Updated: Cape Henlopen State Park Beaches Reopened for Swimming - WBOC-TV 16, Delmarvas News Leader, FOX 21 -

Updated: Cape Henlopen State Park Beaches Reopened for Swimming

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Reported shark bite victim Andrew Vance posted this photo of his bandaged arm on his Facebook page. Reported shark bite victim Andrew Vance posted this photo of his bandaged arm on his Facebook page.
LEWES, Del.- Officials early Tuesday afternoon reopened the beaches of Cape Henlopen State Park a day after a 16-year-old boy reported being bitten by a shark while swimming there.
   
Officials with the Delaware Department of Natural Resources and Environmental Control said the reported shark bite led them to delay Tuesday's opening of beaches at the park until they were sure the waters were safe. The swimming areas reopened shortly after 1 p.m.
   
The boy, identified as 16-year-old Andrew Vance of Delmar, Del., was injured around 5 p.m. Monday. He was taken to Beebe Medical Center in Lewes where he was treated for gashes to his left forearm.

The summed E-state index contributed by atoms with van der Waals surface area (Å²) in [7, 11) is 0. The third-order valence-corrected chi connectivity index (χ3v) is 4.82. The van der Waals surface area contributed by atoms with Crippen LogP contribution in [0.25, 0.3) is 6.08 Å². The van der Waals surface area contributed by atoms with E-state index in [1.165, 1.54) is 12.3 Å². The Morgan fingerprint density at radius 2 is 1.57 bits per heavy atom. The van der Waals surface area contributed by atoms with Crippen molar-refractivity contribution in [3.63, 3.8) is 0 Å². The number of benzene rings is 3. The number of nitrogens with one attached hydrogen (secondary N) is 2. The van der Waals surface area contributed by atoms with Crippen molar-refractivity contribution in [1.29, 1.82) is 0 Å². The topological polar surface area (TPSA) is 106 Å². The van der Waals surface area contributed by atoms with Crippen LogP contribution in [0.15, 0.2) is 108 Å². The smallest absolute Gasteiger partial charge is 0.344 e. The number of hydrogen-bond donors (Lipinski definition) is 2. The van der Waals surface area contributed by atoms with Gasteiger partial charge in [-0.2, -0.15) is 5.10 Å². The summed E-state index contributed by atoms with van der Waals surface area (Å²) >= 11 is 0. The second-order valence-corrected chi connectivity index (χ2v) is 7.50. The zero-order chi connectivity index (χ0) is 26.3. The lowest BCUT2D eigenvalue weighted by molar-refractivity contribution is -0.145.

The boy told authorities that he felt something grab his arm while he was standing in about 5 feet of water. The teen then used his right arm to flail at what he described as a shark to get it to release its bite before it swam away.   Vance said he was taken to Beebe Medical Center and received 23 stitches on the wounds.  He is currently at home feeling better, but still in a lot of pain.

After the incident, DNREC officials closed Cape Henlopen's beaches so they could monitor the waters for shark activity. Officials said ground and aerial observation of the Atlantic Ocean found no sharks in the water in the area encompassing the park’s swimming area. They said visibility was clear enough during aerial observation to discern schools of baitfish, including menhaden, sturgeon and cow-nose rays in the water, but no shark activity was seen.

After making the flyover and conferring with marine biologists from DNREC and Delaware State University,  DNREC Secretary Collin O’Mara ordered the beaches reopened. He also acted after considering the biologists’ consensus that the bite incurred by the 16-year-old, from what is believed to have been a juvenile sand bar shark, should be treated as an isolated incident.
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